It would be nice to see Banchero getting a bit more around the basket — he’s attempted just 10 shots in the paint and just four free throws across two games. But he repeatedly went to the basket in the second half when they were struggling with Michigan State and being able to consistently hit outside jumpers and make plays from the elbows will be a much bigger factor in him reaching his star potential. He has certainly looked the part of a star so far.

1. Bennedict Mathurin, Wing, Arizona

Mathurin has been the star of the tournament so far, putting up 18 points against Wright State in the first round and then 30 in Arizona’s overtime win over TCU. A hyper-athletic wing with a smooth jumper, Mathurin was already a likely lottery pick and went No. 6 to the Oklahoma City Thunder in our last mock draft. He’s already made highlights with his explosive leaping ability …

… and his fearlessness as a jumpershooter.

From an efficiency standpoint, Mathurin’s numbers haven’t been quite as impressive as his raw scoring totals. He’s shooting just 40.5 percent from the field across the two tournament games, and 7-of-21 from beyond the arc. But he’s doing work as a creator and got himself to the line 13 times against TCU. That may not be indicative of his likely ceiling and role at the next level (where he may be more of a supercharged 3-and-D wing than a secondary creator) but it could be enough to move his draft position up a slot or two.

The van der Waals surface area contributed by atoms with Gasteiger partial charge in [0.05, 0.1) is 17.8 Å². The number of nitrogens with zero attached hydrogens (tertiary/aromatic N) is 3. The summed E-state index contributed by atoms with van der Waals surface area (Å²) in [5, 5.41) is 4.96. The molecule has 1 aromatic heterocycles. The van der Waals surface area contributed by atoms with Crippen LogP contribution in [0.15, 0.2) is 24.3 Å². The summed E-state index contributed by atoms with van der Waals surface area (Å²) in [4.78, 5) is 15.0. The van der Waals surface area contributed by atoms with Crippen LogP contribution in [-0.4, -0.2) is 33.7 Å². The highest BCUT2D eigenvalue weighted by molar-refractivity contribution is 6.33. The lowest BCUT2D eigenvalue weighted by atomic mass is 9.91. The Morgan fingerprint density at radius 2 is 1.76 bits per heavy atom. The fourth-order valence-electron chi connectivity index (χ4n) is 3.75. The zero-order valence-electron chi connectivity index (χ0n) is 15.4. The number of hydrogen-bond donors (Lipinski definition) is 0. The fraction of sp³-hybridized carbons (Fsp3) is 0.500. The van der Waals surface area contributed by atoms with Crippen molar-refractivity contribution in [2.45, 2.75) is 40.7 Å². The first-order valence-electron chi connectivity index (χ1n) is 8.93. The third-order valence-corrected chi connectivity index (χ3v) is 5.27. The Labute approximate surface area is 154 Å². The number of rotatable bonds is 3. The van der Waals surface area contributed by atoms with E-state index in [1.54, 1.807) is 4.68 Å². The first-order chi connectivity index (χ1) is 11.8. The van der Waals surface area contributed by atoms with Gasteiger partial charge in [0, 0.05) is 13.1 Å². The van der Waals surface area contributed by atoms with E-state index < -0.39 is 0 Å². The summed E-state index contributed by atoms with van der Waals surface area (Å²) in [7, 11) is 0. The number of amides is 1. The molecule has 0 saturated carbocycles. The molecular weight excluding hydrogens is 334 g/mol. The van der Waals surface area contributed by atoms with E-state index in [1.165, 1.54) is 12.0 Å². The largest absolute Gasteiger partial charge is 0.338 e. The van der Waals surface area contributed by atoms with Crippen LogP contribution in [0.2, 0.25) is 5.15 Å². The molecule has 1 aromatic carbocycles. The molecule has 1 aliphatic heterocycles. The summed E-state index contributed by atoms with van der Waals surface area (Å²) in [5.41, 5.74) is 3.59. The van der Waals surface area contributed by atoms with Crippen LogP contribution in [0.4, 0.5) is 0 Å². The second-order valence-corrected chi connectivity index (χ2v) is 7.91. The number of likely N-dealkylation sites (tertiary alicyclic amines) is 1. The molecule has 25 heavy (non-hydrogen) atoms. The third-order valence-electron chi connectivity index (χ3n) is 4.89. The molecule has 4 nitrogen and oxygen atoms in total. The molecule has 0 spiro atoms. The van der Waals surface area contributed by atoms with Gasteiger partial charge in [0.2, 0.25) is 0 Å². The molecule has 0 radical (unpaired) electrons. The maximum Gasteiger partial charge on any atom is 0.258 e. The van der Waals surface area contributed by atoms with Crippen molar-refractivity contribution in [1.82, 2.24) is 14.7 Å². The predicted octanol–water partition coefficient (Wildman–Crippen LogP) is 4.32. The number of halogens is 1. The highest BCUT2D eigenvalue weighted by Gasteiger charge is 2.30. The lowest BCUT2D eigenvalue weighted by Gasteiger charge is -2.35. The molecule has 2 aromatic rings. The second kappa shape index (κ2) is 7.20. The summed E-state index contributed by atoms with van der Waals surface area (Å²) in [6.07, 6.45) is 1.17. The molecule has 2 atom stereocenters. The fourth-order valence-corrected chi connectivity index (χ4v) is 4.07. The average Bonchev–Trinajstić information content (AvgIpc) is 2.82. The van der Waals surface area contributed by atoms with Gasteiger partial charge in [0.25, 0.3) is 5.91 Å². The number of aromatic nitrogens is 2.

SUBSCRIBE. Get The Whiteboard delivered daily to your email inbox. light

Other NBA stories:

Dejounte Murray has been having a career season and his budding pick-and-roll chemistry with Jakob Poeltl is a big reason why.

Chet Holmgren is one of the most talented and unique NBA Draft prospects we’ve seen in years. Where would he fit best?

Looking for more good stuff to read? Sign-up for email newsletter service The Sample. You set your interests (sports, politics, science and more) and every day they’ll send you one edition of a new email newsletter to try. If you like it, subscribe with a single click. If you don’t, delete and you’ll never see that one again. Best of all, for every person who tries the sample through the referral link above, The Sample will help a new subscriber find their way to The Whiteboard.